In police radio broadcasts, dispatchers repeatedly asked the officer's status. An officer's voice finally called in for help, saying Prothero was neither breathing nor conscious.
Two paramedics and two police officers tried to resuscitate Prothero.
About a half-hour later, an ambulance took the wounded officer to Sinai, where family members, colleagues and government officials later gathered.
"This is a very, extremely sad and tragic situation," County Executive C. A. Dutch Ruppersberger said after talking with Prothero's relatives. "All we can do is pray for the officer's family.
"I want to let them know that we are all part of a larger family and that we are here for them."
Also at the hospital were Baltimore City Police Commissioner Ronald L. Daniel; Gary McLhinney, president of the city's Fraternal Order of Police; and Baltimore County's current and former FOP presidents, Cole Weston and L. Timothy Caslin.
Crisis counselors met with Prothero's family and police officers to help them deal with their grief.
Family members declined to speak with the news media. Most left the hospital at 3: 30 p.m. A woman arrived later and was told of her brother's death.
At the crime scene, two J. Brown employees cried and held each other as they walked out a side door.
Frightened witnesses appeared reluctant to talk and were escorted to their cars by police.
The popular jewelry shop, frequented by Baltimore Ravens and Orioles players, was robbed by a gunman about a year ago -- also while Prothero was working as a security guard. He was not injured in that robbery, police said.
"Everybody who worked on the west side knew him," said Sgt. Russell Palmer, part of a countywide anti-crime unit. "Nobody had any trouble working with him. His kids were everything to him, that's why he was working part time -- to pay the bills."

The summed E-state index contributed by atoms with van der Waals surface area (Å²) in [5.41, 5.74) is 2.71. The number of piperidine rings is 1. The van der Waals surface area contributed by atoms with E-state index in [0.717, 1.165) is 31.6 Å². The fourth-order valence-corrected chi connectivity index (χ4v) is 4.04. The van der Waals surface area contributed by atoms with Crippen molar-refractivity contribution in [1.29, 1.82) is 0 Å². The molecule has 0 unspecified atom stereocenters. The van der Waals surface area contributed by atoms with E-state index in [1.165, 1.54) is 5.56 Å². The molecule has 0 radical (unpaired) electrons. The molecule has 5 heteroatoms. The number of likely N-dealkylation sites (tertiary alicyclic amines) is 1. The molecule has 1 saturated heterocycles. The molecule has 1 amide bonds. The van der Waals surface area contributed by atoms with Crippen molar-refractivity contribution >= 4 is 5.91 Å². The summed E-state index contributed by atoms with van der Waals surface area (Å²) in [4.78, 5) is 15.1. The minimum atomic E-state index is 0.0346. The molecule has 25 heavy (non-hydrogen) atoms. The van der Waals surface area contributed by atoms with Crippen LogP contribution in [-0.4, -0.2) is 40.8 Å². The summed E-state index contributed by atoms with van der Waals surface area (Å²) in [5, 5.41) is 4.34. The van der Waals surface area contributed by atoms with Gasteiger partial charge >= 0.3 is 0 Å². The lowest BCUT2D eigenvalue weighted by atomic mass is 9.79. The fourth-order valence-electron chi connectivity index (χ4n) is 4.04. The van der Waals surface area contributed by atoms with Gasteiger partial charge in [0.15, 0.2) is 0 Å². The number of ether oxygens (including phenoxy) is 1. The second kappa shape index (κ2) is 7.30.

Moment of silence
Last night, the Baltimore County Council observed a moment of silence for Prothero. County Councilman Kevin B. Kamenetz, a Pikesville-Randallstown Democrat, said: "While we think of his memory, we should also be thankful for the officers every day who put their lives on the line to protect the county."
As news of the fatal shooting spread, officer after officer described Prothero as a great supervisor and a dedicated family man.
"He treated the officers like they were his own family," said Officer Dale Green of Garrison Precinct, where Prothero worked most of his career.
Prothero graduated from the police academy in 1987, became a corporal in 1995 and was promoted to sergeant in 1998. In September, he was transferred to the Woodlawn Precinct to head up its investigative services team.
Midway through his career, Prothero was awarded a Unit Citation for superior performance. He was nominated the next year for the Silver Star, the department's second highest award, for stopping a suicidal Reisterstown man who wielded two butcher knives.
Prothero also received many letters of appreciation and merit certificates over the years from citizens, other law enforcement agencies and the chief.
"You know, we've been very, very lucky so far," Palmer said. "Sometimes, good luck runs out."
Sun staff writers Lynn Anderson, Liz Atwood and David Nitkin contributed to this article.